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Local women wrap Mumbai Airport's Terminal 2 in quilts

Thirty-five residents of Samrat Ashok Nagar area in Chakala stitched 150 quilts over three months as part of an artwork titled Wrapping the Runway that spans 2,000 sq ft of the new terminal at the Mumbai International Airport

Art knows no barriers. Hundred-and-fifty quilts that adorn 2,000 sq ft of the recently inaugurated T2 terminal of the Mumbai International Airport Pvt Limited (MIAL) bears testimony to this statement. Designed by 35 women of the Samrat Ashok Nagar area in Chakala, Andheri, this artwork titled Wrapping the Runway is 200 feet broad and 11 feet high and is a part of India Global, one of the six thematic compositions of the art programme titled Jaya Hai that is on display at T2.

The women, who belong to the Siddi community and originally hail from the interiors of Karnataka, had to complete the artwork within three months last year. Pics/ Abhinit Khanna
The women, who belong to the Siddi community and originally hail from the interiors of Karnataka, had to complete the artwork within three months last year. Pics/ Abhinit Khanna 

The artwork is the brainchild of Rajeev Sethi, scenographer and principal curator of GVK. He got the idea for roping in locals for this project and giving them an opportunity to display their talent when he saw some quilts (godhadis) designed by them drying on clotheslines at Samrat Ashok Nagar in Andheri East. He found these quilts unique and approached the residents expressing a willingness to buy them. Sethi says, "Godhadis fit perfectly in the theme of India Global, depicting to the world our rich cultural heritage in terms of handicrafts."

Niket Deshpande, who led the design team and closely worked with the locals, says, "After Sethi saw the quilts, he gradually started buying them from the women during his weekly visit to the airport site. It was a sensitive approach towards gaining confidence of the people in the settlement and introducing them to the idea of being involved in one of the largest public art programmes."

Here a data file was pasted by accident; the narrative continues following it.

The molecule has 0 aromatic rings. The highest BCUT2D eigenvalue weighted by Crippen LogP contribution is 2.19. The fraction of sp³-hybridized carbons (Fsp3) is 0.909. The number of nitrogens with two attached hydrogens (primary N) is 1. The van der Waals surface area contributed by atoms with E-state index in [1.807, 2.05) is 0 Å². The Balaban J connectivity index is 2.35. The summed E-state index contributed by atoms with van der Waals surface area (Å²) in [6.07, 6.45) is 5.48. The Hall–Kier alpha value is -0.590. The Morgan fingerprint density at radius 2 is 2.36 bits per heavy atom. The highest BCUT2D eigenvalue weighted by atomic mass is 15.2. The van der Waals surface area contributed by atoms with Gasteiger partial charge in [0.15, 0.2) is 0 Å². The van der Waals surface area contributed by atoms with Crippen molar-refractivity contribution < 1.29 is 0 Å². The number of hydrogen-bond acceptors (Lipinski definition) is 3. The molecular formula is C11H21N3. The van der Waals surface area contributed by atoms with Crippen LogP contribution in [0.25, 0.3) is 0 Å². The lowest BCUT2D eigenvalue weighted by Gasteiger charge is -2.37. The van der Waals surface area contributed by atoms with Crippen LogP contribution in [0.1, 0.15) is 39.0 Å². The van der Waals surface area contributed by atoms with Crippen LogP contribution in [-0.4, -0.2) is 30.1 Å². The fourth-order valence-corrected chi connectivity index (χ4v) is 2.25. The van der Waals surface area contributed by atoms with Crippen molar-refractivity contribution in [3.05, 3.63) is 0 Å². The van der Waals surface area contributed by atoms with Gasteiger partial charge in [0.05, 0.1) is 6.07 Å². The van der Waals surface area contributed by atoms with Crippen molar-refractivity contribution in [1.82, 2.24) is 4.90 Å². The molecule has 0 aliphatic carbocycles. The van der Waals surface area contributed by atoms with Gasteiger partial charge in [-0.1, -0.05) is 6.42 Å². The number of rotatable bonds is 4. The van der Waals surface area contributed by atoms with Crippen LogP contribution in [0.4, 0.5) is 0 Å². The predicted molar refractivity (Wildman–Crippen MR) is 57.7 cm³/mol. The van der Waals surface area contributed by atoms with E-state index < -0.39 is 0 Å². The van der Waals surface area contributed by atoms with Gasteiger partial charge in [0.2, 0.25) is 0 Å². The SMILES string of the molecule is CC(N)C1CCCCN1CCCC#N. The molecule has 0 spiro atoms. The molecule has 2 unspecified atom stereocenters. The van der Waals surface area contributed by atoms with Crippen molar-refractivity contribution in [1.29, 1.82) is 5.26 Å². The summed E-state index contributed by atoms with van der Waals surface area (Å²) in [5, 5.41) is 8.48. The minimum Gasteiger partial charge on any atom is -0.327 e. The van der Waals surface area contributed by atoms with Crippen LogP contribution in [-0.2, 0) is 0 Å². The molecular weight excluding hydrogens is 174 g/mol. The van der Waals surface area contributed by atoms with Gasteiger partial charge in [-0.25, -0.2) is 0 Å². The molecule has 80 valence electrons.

He, however, adds that it was a Herculean task to convince the women to participate in the programme. Initially, the architects approached the local senior citizens — Annappa Shinge, Vijay Solanki, Shivanand Poste and Usha Tai Poste — to discuss the idea and convince them. "When Sethi first expressed his desire to buy our quilts, we thought something was wrong with him. When he continued to buy them from us for a couple of days, I finally lost my patience and asked him the reason.

 

He explained to me the idea and then we were entrusted with the responsibility of convincing the locals," says Usha Tai. The Triratna Mitra Mandal, a youth group of the area, along with Usha Tai and Shivanand Poste, were the co-ordinators between the architects and the women. Shivanand adds, "Initially no one was convinced. It was only after we constantly spoke to them that few of them agreed and started working on the project. They also got their mothers to help. Gradually word spread and everyone co-operated with us."

Stitch by stitch
Deshpande explains, "We organised a workshop for the women for three days. Members of the Triratna Mitra Mandal sourced the cloth material for the artwork from tailors across the city." The locals, who belong to Siddi community and originally hail from the interiors of Karnataka, had to complete the artwork within three months last year. "We generally take 25-30 days for stitching a single quilt but in this case, we had a huge target and less time, so we made groups of four women and each group completed a quilt in seven and a half days," explains Usha Tai.

For structural reasons, the traditional heavy godhadi was transformed into a thinner one with fewer layers. This involved lesser work enabling the locals to finish the project at a faster rate. As most of these women work as domestic help, they stitched the quilts either late at nights or early mornings. They worked in a room near the airport where all the raw material for the quilts was kept. They were also free to work from their homes.

Mounting the artwork
The quilts that form a part of Wrapping The Runway are colour coded. As a result, one can see similar shades of godhadis from one end to another. Each quilt was taken to a tailor to attach a running border around it. This border was stretched and pasted behind the mounting panel, which had fire and water retardant properties. This panel was then secured to the airport panelling and coated with three coats of UV resistant solution to ensure that the quilt didn’t attract any dust for the next 20 years. Each godhadi was numbered as per the colour-coordinated visual and drafted drawings and only then packed and dispatched to site.

Usha Tai is glad that the locals got an opportunity to display their prowess and be a part of this humongous project. "We never thought that someday our work will not only be put up in the new airport but will be highly appreciated by people from all over the world. It was a proud moment for all of us to see our work on television when T2 was inaugurated on January 10. Working on this project has been a significant memory for us," she concludes.

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